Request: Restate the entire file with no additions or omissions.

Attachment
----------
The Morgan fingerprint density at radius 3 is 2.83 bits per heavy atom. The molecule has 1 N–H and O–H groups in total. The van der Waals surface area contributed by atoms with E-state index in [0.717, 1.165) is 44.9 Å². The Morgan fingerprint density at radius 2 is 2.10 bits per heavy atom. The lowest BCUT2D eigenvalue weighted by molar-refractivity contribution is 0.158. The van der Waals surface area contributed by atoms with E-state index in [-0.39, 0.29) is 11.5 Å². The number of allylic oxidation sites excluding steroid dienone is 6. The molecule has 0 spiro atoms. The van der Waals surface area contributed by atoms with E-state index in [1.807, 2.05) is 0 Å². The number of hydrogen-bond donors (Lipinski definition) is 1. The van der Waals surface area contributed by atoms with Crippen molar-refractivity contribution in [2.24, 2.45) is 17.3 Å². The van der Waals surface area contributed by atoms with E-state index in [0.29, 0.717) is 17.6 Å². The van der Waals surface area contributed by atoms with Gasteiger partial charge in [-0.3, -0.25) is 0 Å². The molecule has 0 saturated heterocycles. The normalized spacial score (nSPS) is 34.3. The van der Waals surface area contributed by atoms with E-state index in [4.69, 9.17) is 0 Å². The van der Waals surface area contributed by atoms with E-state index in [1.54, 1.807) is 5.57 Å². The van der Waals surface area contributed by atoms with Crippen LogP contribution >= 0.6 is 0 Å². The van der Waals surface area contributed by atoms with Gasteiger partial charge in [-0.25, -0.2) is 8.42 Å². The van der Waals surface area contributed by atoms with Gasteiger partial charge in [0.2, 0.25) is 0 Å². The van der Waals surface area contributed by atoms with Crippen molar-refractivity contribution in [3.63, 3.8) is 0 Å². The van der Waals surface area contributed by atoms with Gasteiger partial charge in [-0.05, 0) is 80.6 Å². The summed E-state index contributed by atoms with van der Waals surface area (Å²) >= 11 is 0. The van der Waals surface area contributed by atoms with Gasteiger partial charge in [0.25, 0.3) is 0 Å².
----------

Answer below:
The Morgan fingerprint density at radius 3 is 2.83 bits per heavy atom. The molecule has 1 N–H and O–H groups in total. The van der Waals surface area contributed by atoms with E-state index in [0.717, 1.165) is 44.9 Å². The Morgan fingerprint density at radius 2 is 2.10 bits per heavy atom. The lowest BCUT2D eigenvalue weighted by molar-refractivity contribution is 0.158. The van der Waals surface area contributed by atoms with E-state index in [-0.39, 0.29) is 11.5 Å². The number of allylic oxidation sites excluding steroid dienone is 6. The molecule has 0 spiro atoms. The van der Waals surface area contributed by atoms with E-state index in [1.807, 2.05) is 0 Å². The number of hydrogen-bond donors (Lipinski definition) is 1. The van der Waals surface area contributed by atoms with Crippen molar-refractivity contribution in [2.24, 2.45) is 17.3 Å². The van der Waals surface area contributed by atoms with E-state index in [0.29, 0.717) is 17.6 Å². The van der Waals surface area contributed by atoms with Gasteiger partial charge in [-0.3, -0.25) is 0 Å². The molecule has 0 saturated heterocycles. The normalized spacial score (nSPS) is 34.3. The van der Waals surface area contributed by atoms with E-state index in [4.69, 9.17) is 0 Å². The van der Waals surface area contributed by atoms with E-state index in [1.54, 1.807) is 5.57 Å². The van der Waals surface area contributed by atoms with Crippen LogP contribution >= 0.6 is 0 Å². The van der Waals surface area contributed by atoms with Gasteiger partial charge in [-0.25, -0.2) is 8.42 Å². The van der Waals surface area contributed by atoms with Gasteiger partial charge in [0.2, 0.25) is 0 Å². The van der Waals surface area contributed by atoms with Crippen molar-refractivity contribution in [3.63, 3.8) is 0 Å². The van der Waals surface area contributed by atoms with Gasteiger partial charge in [-0.05, 0) is 80.6 Å². The summed E-state index contributed by atoms with van der Waals surface area (Å²) >= 11 is 0. The van der Waals surface area contributed by atoms with Gasteiger partial charge in [0.25, 0.3) is 0 Å².